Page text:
IV. Hermeneutics:
Ephelia's Portrait and Poems, Newly Decoded


 When Female Poems...by Ephelia entered the London literary market in 1679, Mary Villiers, then entering her sixth decade, could not have resembled the sitter in the book's engraved frontispiece (Image 10a). In keeping with the character of the book which it introduces, this frontispiece, which is both unsigned and undated, is but another witty trick of the book's author in simultaneously concealing and revealing identity. While the portrait is surely a fictitious representation of the author in 1679, it, nonetheless, is assembled with several articulate allusions to the author's life and circle. The invitation to read this image as a puzzle-picture and sight-gag is patent -- and profitable.

Mary Villiers's rhetorics of self-disclosure in the portrait begin with the small heraldic badge at the top of the canvas, circumscribed with laurels. This image, with its dominant heraldic ordinary of the St George Cross, may allude to the dominant cross in the coats of the two families to which the present candidate was connected: Tilly, which later devolved to the Mowbray-Howard line, Howard being the family of Mary Villiers's third husband (Wiffen II:237; Burke 1015); and her birth-family, Villiers (Papworth 637; Burke 1057). Moreover, this same cross may serve as a visual pun on the "crux" in the Villiers family motto, "Fidei curricula crux" (Thomson III: 353ff). Balthazar Gerbier's equestrine portrait of Buckingham and other (official) portraits of him, includes the family coat with the St George Cross and this motto.

Another curious piece in this frontispiece is the object on the portrait's plinth, apparently a knotted ribbon. This ribbon may allude to the clandestine royalist group, The Sealed Knot, whose six members included Mary Villiers's relative, Sir Edward Villiers (b. 1620), fourth son of Sir Edward Villiers, her father's half-brother (Underdown 73ff). As documented earlier in this piece, Mary Villiers herself was as a covert political intelligencer and unofficial royalist conduit during the Civil Wars (Image 7).

The sitter's portrait-miniature brooch, traditionally an amorous memento, may not be as generic as it first seems. It depicts a man with long dark locks, in a high-collar white shirt; and, as he is free of facial hair, he would not be either the first Buckingham, nor Charles I or Charles II, but probably the man nearest the sitter's heart in 1679: Colonel 'Tom' Howard, her recently deceased husband.

Turning to the image of the sitter herself, we see an amusing display of overripe womanhood, not altogether inappropriate in a book of "female poems." The sitter's forced sexuality is comical; moreover, her angle of vision is divergent (her eyes do not match). As the title-page it faces, the frontis may best be appreciated as a sight-gag, an in-joke, and the first of several clever tricks in the pages which follow. Its style of portraiture may allude to three popular types of woman in Restoration art and literature. Its strident eroticism may parody the pictorial type of the languorous courtesan in Sir Peter Lely's "Windsor Beauties" series, as well as the literary type of the sluttish woman writer ("Whore is scarce a more reproachful Name / Than Poetess," writes Ld. Rochester in female voice, in his most polished social satire, A Letter from Artemisia...to Cloe... [1679]).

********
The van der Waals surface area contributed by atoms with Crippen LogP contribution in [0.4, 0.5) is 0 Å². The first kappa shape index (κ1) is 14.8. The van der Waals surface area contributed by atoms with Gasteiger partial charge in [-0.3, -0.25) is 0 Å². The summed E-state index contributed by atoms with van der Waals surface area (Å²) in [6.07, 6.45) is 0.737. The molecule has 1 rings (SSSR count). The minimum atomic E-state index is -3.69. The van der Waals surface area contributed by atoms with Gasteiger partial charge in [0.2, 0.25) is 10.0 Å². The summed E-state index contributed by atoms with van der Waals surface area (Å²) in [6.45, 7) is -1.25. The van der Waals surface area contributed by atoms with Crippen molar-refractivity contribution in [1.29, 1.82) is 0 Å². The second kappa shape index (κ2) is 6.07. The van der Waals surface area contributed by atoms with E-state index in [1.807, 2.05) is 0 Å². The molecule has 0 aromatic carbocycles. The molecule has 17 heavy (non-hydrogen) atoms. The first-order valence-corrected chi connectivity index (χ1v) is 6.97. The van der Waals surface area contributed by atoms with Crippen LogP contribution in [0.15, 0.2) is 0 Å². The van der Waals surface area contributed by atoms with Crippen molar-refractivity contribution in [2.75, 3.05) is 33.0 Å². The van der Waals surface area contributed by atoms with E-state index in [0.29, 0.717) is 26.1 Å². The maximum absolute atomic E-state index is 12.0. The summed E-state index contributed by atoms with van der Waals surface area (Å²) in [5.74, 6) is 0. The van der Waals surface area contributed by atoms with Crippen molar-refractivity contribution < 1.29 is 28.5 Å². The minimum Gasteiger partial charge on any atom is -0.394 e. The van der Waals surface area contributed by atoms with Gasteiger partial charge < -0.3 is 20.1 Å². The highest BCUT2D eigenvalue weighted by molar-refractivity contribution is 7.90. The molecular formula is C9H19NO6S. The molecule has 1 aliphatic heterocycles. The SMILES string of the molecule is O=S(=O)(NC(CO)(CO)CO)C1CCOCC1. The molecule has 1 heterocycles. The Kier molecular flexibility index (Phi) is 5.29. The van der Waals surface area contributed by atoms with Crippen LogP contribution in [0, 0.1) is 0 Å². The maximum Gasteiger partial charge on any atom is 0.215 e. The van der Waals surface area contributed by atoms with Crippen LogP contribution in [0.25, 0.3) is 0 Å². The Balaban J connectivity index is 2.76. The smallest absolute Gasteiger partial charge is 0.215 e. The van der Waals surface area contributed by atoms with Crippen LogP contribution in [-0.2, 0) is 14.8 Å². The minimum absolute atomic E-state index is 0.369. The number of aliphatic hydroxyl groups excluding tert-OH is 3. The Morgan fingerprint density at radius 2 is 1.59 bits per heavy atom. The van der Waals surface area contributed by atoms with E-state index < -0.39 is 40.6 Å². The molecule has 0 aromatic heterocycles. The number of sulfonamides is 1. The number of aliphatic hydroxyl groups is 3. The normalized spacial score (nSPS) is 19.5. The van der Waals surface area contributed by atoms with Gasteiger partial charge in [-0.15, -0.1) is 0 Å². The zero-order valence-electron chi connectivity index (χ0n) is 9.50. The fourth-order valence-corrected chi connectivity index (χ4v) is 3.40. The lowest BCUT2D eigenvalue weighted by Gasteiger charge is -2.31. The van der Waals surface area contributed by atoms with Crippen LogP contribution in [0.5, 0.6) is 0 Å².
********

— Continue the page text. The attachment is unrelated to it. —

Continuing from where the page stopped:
But perhaps the most useful reading of this image of the Ephelia poet comes from comparing it to other author frontispieces in English poetry books of the 1670s, especially those written by women. This frontis, whose subject is enthroned on her own labeled pedestal, would appear to parody the most conspicuous contemporary instance of the cultural commodification of the Restoration woman writer: the iconic representation of Katherine Philips in Henry Herringman's posthumous edition of her collected work in 1667 (Mulvihill, "A Feminist Link...," 86, 98), (Image 10b ). This image of Philips, engraved by William Faithorne after a portrait-bust of Philips by Michael Vander Gucht, is an early location of mass-market imaging, at a time in English book history when literature began to aspire to the condition of commerce. Through a reliable third party, Mary Villiers could have commissioned a capable London engraver to discreetly produce a frontispiece portrait for her book-project of 1679, one meeting her special specifications.

An enticing pictorial text, the Ephelia frontispiece conflates elements of autobiographical truth and cultural commentary. In a masterful masquerade of disguise and disclosure, the curious pieces in this puzzle-picture -- from the dominant cross of the heraldic badge to the brooch and ribbon -- appear to be associated with the playful Duchess of Richmond. Little wonder, the portrait's armorial badge is encircled by laurels.